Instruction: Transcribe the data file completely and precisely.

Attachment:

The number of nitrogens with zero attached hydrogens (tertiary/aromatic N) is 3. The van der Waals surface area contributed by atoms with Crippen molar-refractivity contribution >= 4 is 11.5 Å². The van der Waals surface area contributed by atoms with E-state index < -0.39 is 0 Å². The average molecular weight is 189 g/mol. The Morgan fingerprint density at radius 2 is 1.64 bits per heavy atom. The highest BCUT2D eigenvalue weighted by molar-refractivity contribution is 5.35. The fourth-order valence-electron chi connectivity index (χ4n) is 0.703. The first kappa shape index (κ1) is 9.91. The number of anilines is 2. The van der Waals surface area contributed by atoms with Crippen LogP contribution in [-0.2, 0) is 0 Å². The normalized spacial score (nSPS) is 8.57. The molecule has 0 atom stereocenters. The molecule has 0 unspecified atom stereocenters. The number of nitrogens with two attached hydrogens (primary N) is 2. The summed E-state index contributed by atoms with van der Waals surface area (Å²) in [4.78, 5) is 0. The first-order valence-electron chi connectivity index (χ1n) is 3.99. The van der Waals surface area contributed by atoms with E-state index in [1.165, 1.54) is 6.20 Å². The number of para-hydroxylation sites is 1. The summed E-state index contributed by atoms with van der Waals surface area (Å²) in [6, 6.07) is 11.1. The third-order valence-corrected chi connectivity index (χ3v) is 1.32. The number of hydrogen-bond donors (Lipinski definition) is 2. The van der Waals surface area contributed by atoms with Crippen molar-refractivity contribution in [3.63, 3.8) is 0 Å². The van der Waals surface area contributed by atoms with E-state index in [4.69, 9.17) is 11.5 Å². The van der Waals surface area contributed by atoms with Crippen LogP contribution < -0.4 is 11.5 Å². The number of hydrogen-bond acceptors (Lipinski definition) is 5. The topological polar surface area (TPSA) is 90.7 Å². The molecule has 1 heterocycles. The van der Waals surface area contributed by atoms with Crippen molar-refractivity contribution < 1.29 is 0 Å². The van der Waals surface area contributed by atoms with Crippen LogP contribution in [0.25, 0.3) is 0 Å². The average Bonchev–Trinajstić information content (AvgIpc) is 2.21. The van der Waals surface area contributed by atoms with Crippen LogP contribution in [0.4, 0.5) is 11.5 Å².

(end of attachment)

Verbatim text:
The number of nitrogens with zero attached hydrogens (tertiary/aromatic N) is 3. The van der Waals surface area contributed by atoms with Crippen molar-refractivity contribution >= 4 is 11.5 Å². The van der Waals surface area contributed by atoms with E-state index < -0.39 is 0 Å². The average molecular weight is 189 g/mol. The Morgan fingerprint density at radius 2 is 1.64 bits per heavy atom. The highest BCUT2D eigenvalue weighted by molar-refractivity contribution is 5.35. The fourth-order valence-electron chi connectivity index (χ4n) is 0.703. The first kappa shape index (κ1) is 9.91. The number of anilines is 2. The van der Waals surface area contributed by atoms with Crippen LogP contribution in [-0.2, 0) is 0 Å². The normalized spacial score (nSPS) is 8.57. The molecule has 0 atom stereocenters. The molecule has 0 unspecified atom stereocenters. The number of nitrogens with two attached hydrogens (primary N) is 2. The summed E-state index contributed by atoms with van der Waals surface area (Å²) in [4.78, 5) is 0. The first-order valence-electron chi connectivity index (χ1n) is 3.99. The van der Waals surface area contributed by atoms with E-state index in [1.165, 1.54) is 6.20 Å². The number of para-hydroxylation sites is 1. The summed E-state index contributed by atoms with van der Waals surface area (Å²) in [6, 6.07) is 11.1. The third-order valence-corrected chi connectivity index (χ3v) is 1.32. The number of hydrogen-bond donors (Lipinski definition) is 2. The van der Waals surface area contributed by atoms with Crippen molar-refractivity contribution in [3.63, 3.8) is 0 Å². The van der Waals surface area contributed by atoms with E-state index in [4.69, 9.17) is 11.5 Å². The van der Waals surface area contributed by atoms with Crippen LogP contribution < -0.4 is 11.5 Å². The number of hydrogen-bond acceptors (Lipinski definition) is 5. The topological polar surface area (TPSA) is 90.7 Å². The molecule has 1 heterocycles. The van der Waals surface area contributed by atoms with Crippen molar-refractivity contribution < 1.29 is 0 Å². The van der Waals surface area contributed by atoms with Crippen LogP contribution in [0.25, 0.3) is 0 Å². The average Bonchev–Trinajstić information content (AvgIpc) is 2.21. The van der Waals surface area contributed by atoms with Crippen LogP contribution in [0.4, 0.5) is 11.5 Å².